On the 2nd of December, 2016, Syed Farook and Tashfeen Malik opened fire and killed 14 people and injured 22 others at a Christmas party in the city of San Bernardino, California, in an attempted terrorist attack. The FBI killed both in an encounter later and retrieved an iPhone used by Farook.
How did it all start?
• The FBI found the iPhone to be encrypted with a passcode, which would wipe out all data if the passcode was entered wrong more than 10 times.
• The Government contacted Apple to create a software that would override this functionality, and help them to retrieve the information in the phone.
• Apple CEO Tim Cook argued that doing so would be a bad idea and it would be a danger to the data of all of Apple’s customers.
How did this issue blow up?
• There emerged two groups who argued strongly for their own stands: for and against.
• FBI Director James Comey said that they would want to cover all bases in their counter-terrorism investigation and that it would be only fair to the families of the San Bernardino victims.
• Other big tech companies, experts in the field of computer security and encryption, and other civil rights groups staunchly vouched against it because they thought that it threatens Apple’s own customers’ security.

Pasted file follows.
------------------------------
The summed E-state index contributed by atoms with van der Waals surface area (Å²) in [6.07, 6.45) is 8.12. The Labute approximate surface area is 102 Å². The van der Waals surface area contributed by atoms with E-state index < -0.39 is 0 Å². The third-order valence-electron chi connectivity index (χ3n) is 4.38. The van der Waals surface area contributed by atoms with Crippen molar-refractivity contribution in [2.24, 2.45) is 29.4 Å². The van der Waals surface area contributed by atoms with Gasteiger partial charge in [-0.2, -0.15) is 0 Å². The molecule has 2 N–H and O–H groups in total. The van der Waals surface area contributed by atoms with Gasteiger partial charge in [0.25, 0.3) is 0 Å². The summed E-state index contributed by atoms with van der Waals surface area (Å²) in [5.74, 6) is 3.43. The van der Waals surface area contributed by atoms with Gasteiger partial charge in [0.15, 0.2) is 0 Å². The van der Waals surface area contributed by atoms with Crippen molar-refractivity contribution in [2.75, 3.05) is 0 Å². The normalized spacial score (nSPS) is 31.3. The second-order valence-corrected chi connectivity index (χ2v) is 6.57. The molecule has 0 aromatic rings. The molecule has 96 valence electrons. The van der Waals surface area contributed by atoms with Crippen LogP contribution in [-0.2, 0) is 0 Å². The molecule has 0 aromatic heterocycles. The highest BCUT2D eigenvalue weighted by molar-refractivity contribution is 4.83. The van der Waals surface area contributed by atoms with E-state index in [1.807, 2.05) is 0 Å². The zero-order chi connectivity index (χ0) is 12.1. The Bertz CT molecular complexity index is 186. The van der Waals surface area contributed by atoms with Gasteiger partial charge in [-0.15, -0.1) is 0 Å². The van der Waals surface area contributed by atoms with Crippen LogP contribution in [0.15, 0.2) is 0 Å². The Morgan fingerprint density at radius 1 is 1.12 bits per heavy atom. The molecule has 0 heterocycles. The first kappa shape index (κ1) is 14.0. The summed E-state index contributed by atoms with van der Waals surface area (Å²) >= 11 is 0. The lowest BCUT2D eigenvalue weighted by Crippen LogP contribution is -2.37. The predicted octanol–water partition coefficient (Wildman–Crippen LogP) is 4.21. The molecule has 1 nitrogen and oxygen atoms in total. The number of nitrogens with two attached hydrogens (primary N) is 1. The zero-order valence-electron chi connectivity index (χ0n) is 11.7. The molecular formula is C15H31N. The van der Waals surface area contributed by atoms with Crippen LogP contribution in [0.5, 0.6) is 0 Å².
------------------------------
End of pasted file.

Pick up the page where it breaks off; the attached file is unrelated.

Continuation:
What judgement came out of it?
• The judge couldn’t give a ruling because Tim Cook was ready to approach the Supreme Court.
• On the day the court was supposed to give a ruling, the FBI asked for a delay.
• This happened because they had apparently found an ‘outside party’ who had helped them to break the encryption on said iPhone.
• Finally, yesterday, the Government announced that they had successfully lifted the security on the iPhone, and, hence, the Justice Department withdrew the order.
So what now?
• The rift between technological companies and the Government keeps on increasing.
• The Government wants to get into and scrutinise more iPhones.
• Apple wants to know what method was used to break the encryption so that it could cover that up with added security features.
• The legal ramifications will always stay as more and more security features are added to devices which might be also used for anti-social activities.
This surely ends the matter for the one single iPhone, but the general consensus for a unified take on this matter still has a long way to go before both parties arrive to a mutually beneficial decision.